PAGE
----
Lettuce Head (Panisse Oakleaf or Helvius Romaine)
Potatoes (Nicola Golden)
Peppers (Anaheim and Poblano)
Chiles (Jalapeno and Serrano)
Cucumbers (Suyo Long)
Okra or Eggplant
With only three more weeks of our Spring/Summer share, we are already full steam ahead in planting our Fall and Winter crops. It has been a strange Summer with cool temperatures as of late; which makes our work a bit easier throughout the day; but is also strange for many of the crops. Here in Green Bay, June was very hot and dry and then July was more mild with rain and cloudy skies. This has had different effects on the various crop families. For many of our Late May/June planted nightshade successions (tomatoes, tomatillos, pepper, eggplant) this has meant slow growth. We could not water enough in June, so the leaf growth was minimal, disease and bugs were active and so some of the plants have been weakened, then July did not have the sun and temperatures needed to up production. These plantings will produce, just a bit slower than we anticipated. For our June planted cucurbits (squash, cucumber, watermelon) and bean successions the weather was helpful, they grow well as seedlings with ample sun and not too much water, but once they start flowering they need water, so by July when the flowering began, we had great weather for setting fruit. The weather has also helped out with our Summer successions of lettuce, arugula, and herbs, as we have been able to find cool weather windows that allow better germination of the seeds, meaning better stands of the crop. Our Fall starts have also thrived, as the last few weeks being in the 80’s has been perfect for getting the seedlings going, but not too hot to stunt their growth. Over two weeks we have planted cabbage, Chinese cabbage, broccoli, brussel sprouts, cauliflower, broccoli raab, mustard greens, kale (lacinato and russian), collards, radishes, salad turnips, bok choy, mizuna, arugula, carrots, salad mix, lettuces, radicchio, escarole, frisee, beets, spinach, scallions, fennel, and herbs. In the coming weeks spigariello, Japanese mustards, swiss chard, turnips, winter radishes, and rutabaga will be added to the list, along with more successions of the crops listed above.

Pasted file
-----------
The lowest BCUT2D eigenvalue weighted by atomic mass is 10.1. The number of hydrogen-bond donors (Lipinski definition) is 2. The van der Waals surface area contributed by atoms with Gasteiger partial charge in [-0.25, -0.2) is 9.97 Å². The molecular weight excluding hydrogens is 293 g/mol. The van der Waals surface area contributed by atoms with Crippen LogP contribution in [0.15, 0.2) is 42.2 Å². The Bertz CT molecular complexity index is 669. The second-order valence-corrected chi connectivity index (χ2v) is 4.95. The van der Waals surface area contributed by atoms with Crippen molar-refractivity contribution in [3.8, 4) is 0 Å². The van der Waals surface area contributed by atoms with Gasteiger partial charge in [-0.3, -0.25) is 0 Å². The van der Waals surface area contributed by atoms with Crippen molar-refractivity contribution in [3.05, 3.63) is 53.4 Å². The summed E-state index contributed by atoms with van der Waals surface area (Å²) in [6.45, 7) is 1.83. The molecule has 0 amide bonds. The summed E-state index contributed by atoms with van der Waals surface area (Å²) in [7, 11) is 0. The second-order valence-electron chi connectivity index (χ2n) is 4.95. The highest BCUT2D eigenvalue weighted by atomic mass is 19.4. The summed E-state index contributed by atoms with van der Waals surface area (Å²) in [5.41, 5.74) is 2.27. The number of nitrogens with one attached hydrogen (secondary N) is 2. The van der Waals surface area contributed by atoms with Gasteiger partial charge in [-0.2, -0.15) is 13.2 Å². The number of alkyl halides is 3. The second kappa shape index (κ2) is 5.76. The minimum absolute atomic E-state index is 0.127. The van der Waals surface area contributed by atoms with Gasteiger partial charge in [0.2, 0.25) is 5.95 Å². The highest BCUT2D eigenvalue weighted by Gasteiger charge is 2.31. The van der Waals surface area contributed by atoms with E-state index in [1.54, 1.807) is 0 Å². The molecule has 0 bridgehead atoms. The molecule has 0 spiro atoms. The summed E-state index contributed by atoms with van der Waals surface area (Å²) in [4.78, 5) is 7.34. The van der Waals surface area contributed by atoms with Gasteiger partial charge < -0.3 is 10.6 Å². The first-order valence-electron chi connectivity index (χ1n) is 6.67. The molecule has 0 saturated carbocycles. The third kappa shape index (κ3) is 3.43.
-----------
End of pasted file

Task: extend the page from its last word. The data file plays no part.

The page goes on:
This week’s share includes ingredients for making salsa verde or another splendid Mexican influenced dish. We have included a handful of chiles, maybe more than are needed for a week, but these will last up to a month if kept in a plastic bag or container in your refrigerator and they can also be frozen for use throughout the Winter. We absolutely love the Nicola potatoes. They are creamy, crumbly, and buttery. One of our favorite preparations is to pan fry with onions and either anaheim or poblano peppers, serve with eggs for breakfast or with beans, tortillas, and salsa for dinner. Lastly in case you have not tried our Suyo Long cucumbers, they are a delicious fresh eating cucumber with a sweet, crunchy flesh. They don’t have to be peeled and the seeds are very small. Enjoy the share… Brian and Autumn
Salsa De Tomate Verde, Cocida (Cooked Green Tomato Sauce) by Diana Kennedy The Art of Mexican Cooking
This recipe makes about 1 ¼ cups. Sometimes I will use jalapenos instead of serranos, or use a little onion to replace the garlic and if I have a little extra time, I will broil the tomatillos and chiles for 10 minutes instead of simmering in water, for added flavor.
1/2 pound Tomatillos , rinsed, husks removed
1 Tbls Rough Chopped Cilantro
1 Garlic Clove or 1 small Onion
1 Tbls safflower oil
Salt to taste
Put the tomate verde and chiles into a pan, cover with water, and bring to a simmer; continue cooking until the tomate verde is soft but not falling apart – about 10 minutes, depending on size. Remove from the heat. Strain, reserving 1/3 cup of the cooking water. Put the reserved cooking water into a blender, add the chiles, cilantro and garlic, and blend until almost smooth. Add the tomate verde and blend for 10 seconds, no more, to make a fairly smooth sauce. Heat the oil in a frying pan. Add the sauce and reduce over high heat until it thickens and seasons – about 8 minutes. Add salt to taste.